And so to Ken Rowe, who of course works with Geoff. When Ken did all of his meta-analysis and he took out resources and gender and class size, he found that the single most important impact on the education of children are teacher/student interactions, in fact a 59% variance both within schools and between schools.

Today we're doing something extremely important. We are laying a foundation for the future, and in doing so I know that I am going to be attacked, the Government will be attacked for a variety of things. For the choice of institution, we're going to base the National Institute at the Australian National University, based on the advice of the consultative group who looked at the three ACT based Universities and for sound reasons has recommended to me the Australian National University. The Institute will be chaired for the first year, on an interim basis, by Dr Gregor Ramsay. I felt that Gregor would be an appropriate choice, in the sense that he's put a lot of time and effort, not just into education and leadership over a long period of time, but in also leading the consultation which, as Geoff said, involved sixty-six submissions and ninety-two organisations apart from anything else.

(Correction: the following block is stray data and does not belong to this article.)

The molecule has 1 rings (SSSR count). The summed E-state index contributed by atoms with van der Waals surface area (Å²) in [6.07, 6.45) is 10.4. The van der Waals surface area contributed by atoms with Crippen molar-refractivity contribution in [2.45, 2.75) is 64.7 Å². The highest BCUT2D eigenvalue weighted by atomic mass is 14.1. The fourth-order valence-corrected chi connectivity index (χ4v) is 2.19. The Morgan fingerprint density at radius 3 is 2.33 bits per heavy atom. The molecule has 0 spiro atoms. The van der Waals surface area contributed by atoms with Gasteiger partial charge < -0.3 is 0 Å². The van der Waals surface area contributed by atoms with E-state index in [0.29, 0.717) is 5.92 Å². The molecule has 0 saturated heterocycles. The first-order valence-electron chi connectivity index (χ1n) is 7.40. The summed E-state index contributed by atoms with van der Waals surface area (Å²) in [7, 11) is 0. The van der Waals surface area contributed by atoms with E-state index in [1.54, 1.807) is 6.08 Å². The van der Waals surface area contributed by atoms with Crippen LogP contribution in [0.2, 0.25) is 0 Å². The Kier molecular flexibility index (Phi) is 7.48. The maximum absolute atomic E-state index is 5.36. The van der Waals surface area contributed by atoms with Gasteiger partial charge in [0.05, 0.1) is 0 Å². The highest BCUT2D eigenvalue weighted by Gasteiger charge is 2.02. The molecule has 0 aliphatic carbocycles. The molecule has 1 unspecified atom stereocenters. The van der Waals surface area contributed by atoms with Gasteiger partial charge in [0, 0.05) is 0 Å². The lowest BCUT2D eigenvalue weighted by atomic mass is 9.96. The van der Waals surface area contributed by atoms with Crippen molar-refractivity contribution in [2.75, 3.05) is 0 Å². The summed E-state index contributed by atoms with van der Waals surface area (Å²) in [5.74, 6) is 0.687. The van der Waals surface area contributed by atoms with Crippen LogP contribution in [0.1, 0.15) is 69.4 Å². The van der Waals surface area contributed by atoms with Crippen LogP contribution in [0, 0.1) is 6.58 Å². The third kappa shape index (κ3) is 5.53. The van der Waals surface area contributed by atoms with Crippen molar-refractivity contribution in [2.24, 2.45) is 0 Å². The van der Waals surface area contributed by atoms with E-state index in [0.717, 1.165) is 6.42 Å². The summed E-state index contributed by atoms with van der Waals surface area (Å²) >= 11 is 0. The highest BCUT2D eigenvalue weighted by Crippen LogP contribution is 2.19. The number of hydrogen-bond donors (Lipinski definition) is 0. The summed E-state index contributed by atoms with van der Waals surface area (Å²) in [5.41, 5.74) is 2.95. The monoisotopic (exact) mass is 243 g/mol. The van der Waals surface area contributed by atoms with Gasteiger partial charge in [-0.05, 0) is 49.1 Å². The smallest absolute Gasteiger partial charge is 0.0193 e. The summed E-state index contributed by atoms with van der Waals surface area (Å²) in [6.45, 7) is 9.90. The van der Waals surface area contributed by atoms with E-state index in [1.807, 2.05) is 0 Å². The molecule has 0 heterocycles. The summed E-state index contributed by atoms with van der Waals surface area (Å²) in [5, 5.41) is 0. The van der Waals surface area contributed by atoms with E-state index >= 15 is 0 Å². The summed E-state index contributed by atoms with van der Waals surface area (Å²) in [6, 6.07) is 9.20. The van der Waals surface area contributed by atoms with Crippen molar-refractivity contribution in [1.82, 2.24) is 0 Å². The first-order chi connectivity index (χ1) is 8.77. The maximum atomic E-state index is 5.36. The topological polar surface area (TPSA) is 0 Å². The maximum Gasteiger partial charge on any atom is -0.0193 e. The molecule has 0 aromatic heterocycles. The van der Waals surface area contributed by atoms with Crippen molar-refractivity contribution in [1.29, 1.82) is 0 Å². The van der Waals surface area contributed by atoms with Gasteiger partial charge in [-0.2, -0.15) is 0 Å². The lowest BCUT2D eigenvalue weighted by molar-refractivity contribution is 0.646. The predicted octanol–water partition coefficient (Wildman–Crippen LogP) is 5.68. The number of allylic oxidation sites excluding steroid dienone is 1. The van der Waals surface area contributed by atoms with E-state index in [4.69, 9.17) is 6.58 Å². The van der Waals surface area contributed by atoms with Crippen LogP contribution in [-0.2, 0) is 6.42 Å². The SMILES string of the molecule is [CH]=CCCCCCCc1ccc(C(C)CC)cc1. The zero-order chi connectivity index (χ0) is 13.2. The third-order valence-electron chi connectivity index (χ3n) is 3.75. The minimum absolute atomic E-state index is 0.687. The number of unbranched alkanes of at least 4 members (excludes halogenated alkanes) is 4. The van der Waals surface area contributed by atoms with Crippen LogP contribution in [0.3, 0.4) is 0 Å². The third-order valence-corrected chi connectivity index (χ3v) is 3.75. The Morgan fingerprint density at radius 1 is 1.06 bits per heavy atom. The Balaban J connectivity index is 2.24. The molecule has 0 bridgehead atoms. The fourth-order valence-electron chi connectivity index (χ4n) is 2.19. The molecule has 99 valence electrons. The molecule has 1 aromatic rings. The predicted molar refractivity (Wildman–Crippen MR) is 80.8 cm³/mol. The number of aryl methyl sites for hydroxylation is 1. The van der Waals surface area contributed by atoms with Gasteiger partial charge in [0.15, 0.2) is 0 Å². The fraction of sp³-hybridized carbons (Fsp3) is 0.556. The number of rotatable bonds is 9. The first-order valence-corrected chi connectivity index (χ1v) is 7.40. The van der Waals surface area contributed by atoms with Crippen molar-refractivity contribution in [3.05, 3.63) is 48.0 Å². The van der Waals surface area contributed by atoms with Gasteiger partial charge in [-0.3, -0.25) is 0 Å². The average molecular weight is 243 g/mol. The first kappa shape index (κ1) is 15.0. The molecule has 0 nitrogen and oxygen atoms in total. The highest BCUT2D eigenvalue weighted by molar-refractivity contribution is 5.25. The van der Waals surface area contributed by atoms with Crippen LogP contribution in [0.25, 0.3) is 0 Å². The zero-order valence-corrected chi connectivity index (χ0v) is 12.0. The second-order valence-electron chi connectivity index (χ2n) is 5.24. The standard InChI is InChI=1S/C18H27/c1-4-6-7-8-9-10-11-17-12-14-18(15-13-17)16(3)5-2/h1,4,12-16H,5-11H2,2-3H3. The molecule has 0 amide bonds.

The Institute will have, apart from its Chair, there will be fourteen other Members of the Board, eleven of them will come from the profession. Four of them nominated by our peak principal organisations, one from the Australian Council for Educational Leadership, we will also take five from the Joint Council for Professional Teacher Organisations, there will also be a representative from the Australasian Council for Teacher Accreditation and Registration, an educational expert whom I will nominate, we'll also have the President or his or her nominee from the Australian Council of Deans of Education and there will also be a representative from the Australian College of Educators. The Board will also have four non voting members, a representative from the Australian Education Senior Officials Committee, a representative from my Department, from the National Catholic Education Commission and the Independent Schools Council of Australia. The Board will be guided by an Advisory Council, the Board will determine the composition of that Advisory Council, but I am directing that it will include a representative from the three universities in the ACT, the Australian Education Union, the Independent Education Union, a representative from the Australian Council of Professions and I also think it's important that a person come from Australia's broader ethical community to give advice on not just professional but also issues of broader substance in ethics and building the Institute. The role of the Institute and the Board, initially of course - and we'll be negotiating a Contract with the ANU and I'm sure Professor Chubb will be particularly